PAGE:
COLUMBIA, S.C. (WACH, AP) -- South Carolina Hospitality Association officials say about $480,000 is missing from its account, but an audit found no evidence linking its founder to the lost funds.
The association announced the findings of an internal audit at a news conference Thursday afternoon. The audit still is not complete and is being conducted by Columbia-based accounting firm the Hobbs Group.
"What we heard is shocking. It is sickening," said Rick Erwin, S.C. Hospitality Association chairman. "It happened because there was little oversight and accountability by the management of the association and governing board over many years."
The association limited the forensic examination of its books to 2009, 2010, and 2011. It shows a pattern of misappropriation of funds that intensified over time.
"We could see a definite starting point in 2009 and then it appeared to escalate after that until the time we completed it," said Mark Hobbs, of the Hobbs Group. "And that's not too uncommon in these type situations."
The hospitality association said it is turning over the results of the internal audit to federal and local authorities.
The audit did not discover any "direct evidence" linking Tom Sponseller to the missing money. The U.S. Secret Service launched an investigation into the missing funds months ago, but an agent said Sponseller was never the target of their probe.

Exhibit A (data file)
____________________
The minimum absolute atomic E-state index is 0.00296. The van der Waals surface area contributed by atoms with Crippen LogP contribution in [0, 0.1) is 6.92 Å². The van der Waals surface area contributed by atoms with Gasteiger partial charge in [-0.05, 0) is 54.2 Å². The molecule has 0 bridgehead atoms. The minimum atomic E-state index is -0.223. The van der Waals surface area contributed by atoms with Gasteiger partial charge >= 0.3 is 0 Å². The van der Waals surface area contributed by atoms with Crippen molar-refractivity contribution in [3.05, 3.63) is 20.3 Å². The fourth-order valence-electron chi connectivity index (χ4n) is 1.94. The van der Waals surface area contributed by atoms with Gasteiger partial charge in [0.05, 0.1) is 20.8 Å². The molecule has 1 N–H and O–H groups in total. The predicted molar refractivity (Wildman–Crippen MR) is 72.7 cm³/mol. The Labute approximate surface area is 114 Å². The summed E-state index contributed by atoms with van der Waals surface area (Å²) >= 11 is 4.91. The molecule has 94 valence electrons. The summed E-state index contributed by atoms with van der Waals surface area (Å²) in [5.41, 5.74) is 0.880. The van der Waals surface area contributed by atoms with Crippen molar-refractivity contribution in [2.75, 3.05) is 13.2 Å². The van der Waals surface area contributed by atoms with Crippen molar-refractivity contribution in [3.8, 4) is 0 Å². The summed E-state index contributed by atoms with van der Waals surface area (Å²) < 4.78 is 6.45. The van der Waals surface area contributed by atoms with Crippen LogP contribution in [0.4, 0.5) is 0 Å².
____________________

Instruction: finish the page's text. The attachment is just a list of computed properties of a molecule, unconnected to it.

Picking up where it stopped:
The former executive was found dead last month from an apparent self-inflicted gunshot wound in a room behind two locked doors in the parking garage under the association's office. Sponseller's suicide note mentioned his disappointment at hundreds of thousands of dollars missing from the organization he built over decades.
Erwin said Thursday that only Sponseller and the agency's former accounting director Rachel Duncan were in charge of handling the group's finances and that Sponseller "absolutely" had to know the money was missing.
Erwin says the results of the preliminary audit show money was being misappropriated through checks, deposits, payroll, and expenses. When asked if Duncan played a role he said "that's what it looks to be," and offered nothing more.
Duncan was fired by the association last week and is a person of interest in the federal investigation.
Since news of the federal probe came to light following Sponseller's disappearance, some questioned the stability of the state hospitality association. Shortly after the agency launched its own audit, the Myrtle Beach Area Chamber of Commerce set aside chamber dues that would normally be paid to the hospitality association until the investigation is over.
On Thursday, chamber leadership applauded the association for revealing the results of its audit.
"We are disappointed to learn of the problems uncovered following the recent audit of the South Carolina Hospitality Association but pleased to see the association moving forward," said Brad Dean, CEO of the Myrtle Beach Area Chamber of Commerce. "The board of directors should be commended for proactively addressing the concerns of its members statewide, along with the problems cited by auditors. We intend to support their efforts to rebuild the association moving forward."
On Thursday, the association's board voted to put safeguards in place to better monitor its finances, creating financial accountablity and restructuring committees to rebuild the agency as it moves to find a new executive director.
There is not a timetable set for when that person will be put in place.
"We cannot change the past. But, we can learn from it and make sure it doesn't happen again," said Erwin.
(The Associated Press contributed to this report.)